Donatella Della Ratta spoke of her experience in Syria primarily concentrating on the ways in which opposition to the Assad regime has made itself felt in the form of satire inside of the popular media artifacts which Syria has historically been a major producer in the area. Particularly in the local soap operas –called musalsalat—a vein of critique of the regime is much more present today than it ever was during the years preceding the revolts and the war. User generated content uploaded on social media sites, particularly YouTube, is also prevalent, where satirical appropriation of mass culture images proliferate. Della Ratta further noted how mainstream media is also wholly subservient to the regime and both state and private television networks are at the beck and call of Assad’s regime.
According to Della Ratta the main problem in the way in which the Syrian revolt has been represented in western media –or the problems that western media have encountered in fully reporting on the situation in the country—is due to the desperate search for a repetition of the midan type of popular revolt fashioned on the Tahrir model. As Della Ratta pointed out, the Syrian context and situation is completely different from the Egyptian one, Assad’s government being much more repressive and historically much more capable of exerting a form of social control that was absent in Egypt. Furthermore, Syrian cities like Damascus are also topographically different from those in the other countries where the midan type of revolt flourished because of an absence of large open urban spaces. Damascus is characterized by small, narrow streets making mass demonstrations and occupations of public spaces much more difficult to achieve.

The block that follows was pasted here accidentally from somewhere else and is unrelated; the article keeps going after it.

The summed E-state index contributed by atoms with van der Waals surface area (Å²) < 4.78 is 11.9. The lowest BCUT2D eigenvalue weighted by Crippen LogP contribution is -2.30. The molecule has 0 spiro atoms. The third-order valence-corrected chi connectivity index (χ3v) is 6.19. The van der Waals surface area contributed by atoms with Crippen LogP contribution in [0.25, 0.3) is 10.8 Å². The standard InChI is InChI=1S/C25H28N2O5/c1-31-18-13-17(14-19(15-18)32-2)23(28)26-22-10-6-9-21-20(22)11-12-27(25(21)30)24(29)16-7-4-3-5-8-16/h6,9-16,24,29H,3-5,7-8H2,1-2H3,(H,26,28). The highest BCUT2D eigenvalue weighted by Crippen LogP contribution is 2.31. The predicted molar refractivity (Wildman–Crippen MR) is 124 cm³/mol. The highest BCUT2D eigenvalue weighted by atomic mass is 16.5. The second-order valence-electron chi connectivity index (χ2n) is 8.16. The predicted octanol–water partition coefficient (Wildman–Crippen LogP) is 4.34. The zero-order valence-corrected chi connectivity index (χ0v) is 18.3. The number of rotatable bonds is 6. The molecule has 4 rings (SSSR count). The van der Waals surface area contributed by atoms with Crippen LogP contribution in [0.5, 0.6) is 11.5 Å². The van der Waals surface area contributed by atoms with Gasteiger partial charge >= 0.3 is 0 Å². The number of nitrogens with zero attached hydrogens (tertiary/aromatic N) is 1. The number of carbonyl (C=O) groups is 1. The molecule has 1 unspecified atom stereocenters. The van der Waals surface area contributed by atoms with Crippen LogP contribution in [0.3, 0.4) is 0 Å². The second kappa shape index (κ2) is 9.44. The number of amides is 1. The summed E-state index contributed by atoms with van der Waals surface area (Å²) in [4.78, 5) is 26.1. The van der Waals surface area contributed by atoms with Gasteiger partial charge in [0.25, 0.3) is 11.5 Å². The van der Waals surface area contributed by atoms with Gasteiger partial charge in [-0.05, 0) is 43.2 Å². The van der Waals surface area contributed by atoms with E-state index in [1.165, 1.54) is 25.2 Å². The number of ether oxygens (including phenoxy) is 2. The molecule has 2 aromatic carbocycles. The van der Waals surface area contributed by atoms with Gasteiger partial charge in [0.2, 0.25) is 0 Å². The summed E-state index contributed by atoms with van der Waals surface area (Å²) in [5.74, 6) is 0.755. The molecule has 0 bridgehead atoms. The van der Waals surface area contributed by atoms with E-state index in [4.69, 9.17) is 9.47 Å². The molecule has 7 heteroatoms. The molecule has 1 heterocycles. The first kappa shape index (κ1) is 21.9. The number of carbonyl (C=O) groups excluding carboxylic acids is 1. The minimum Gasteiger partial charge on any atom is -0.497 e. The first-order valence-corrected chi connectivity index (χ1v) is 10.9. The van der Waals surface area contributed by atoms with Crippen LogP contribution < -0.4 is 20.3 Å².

Finally, Stash Luczkiw spoke of the unrest and the complex reality in Ukraine noting how the ambiguity and the hybridity of the ‘war’ in the country (“a war of expansion through a partisan war” was how Luczkiw characterized Russia’s tactics in Ukraine) made it very difficult to talk of the media’s role in a familiar way. Luczkiw said that the action of outside powers on internal constituencies had made social media a very effective and contested tool in the conflict. As a revealing example, he pointed to the use of the comments section of news sites and under YouTube videos as examples of ‘coordinated trolling’, a purposeful use of incendiary and controversial language and comments aimed at spreading rumors, false information and propaganda.
Luczkiw however also remarked on the advanced media literacy of many in Ukraine noting how it was much harder to openly lie as would have been possible with the sole presence of traditional media while at the same time the lack of clearly identifiable gatekeepers makes everything much foggier, ambiguous and permeated by noise. The outbursts that repeatedly interrupted Luczkiw’s intervention –by an obviously organized sector of the audience who primarily contested the idea that there could be any ambiguity in judging the situation in Ukraine—was actually a very good indication of how difficult it is to reflect in a detached manner the events that are unfolding in the region.
After a brief concluding remark from Prof. Mazzoleni, who quoted Manuel Castells’ configuration of social media as tools of empowerment, the moderator, Valeria Palumbo, ended the encounter without opening up the floor to questions so as to avoid what would have been an inevitable taking over of the discussion by the contesters who had interrupted Mr. Luczkiw.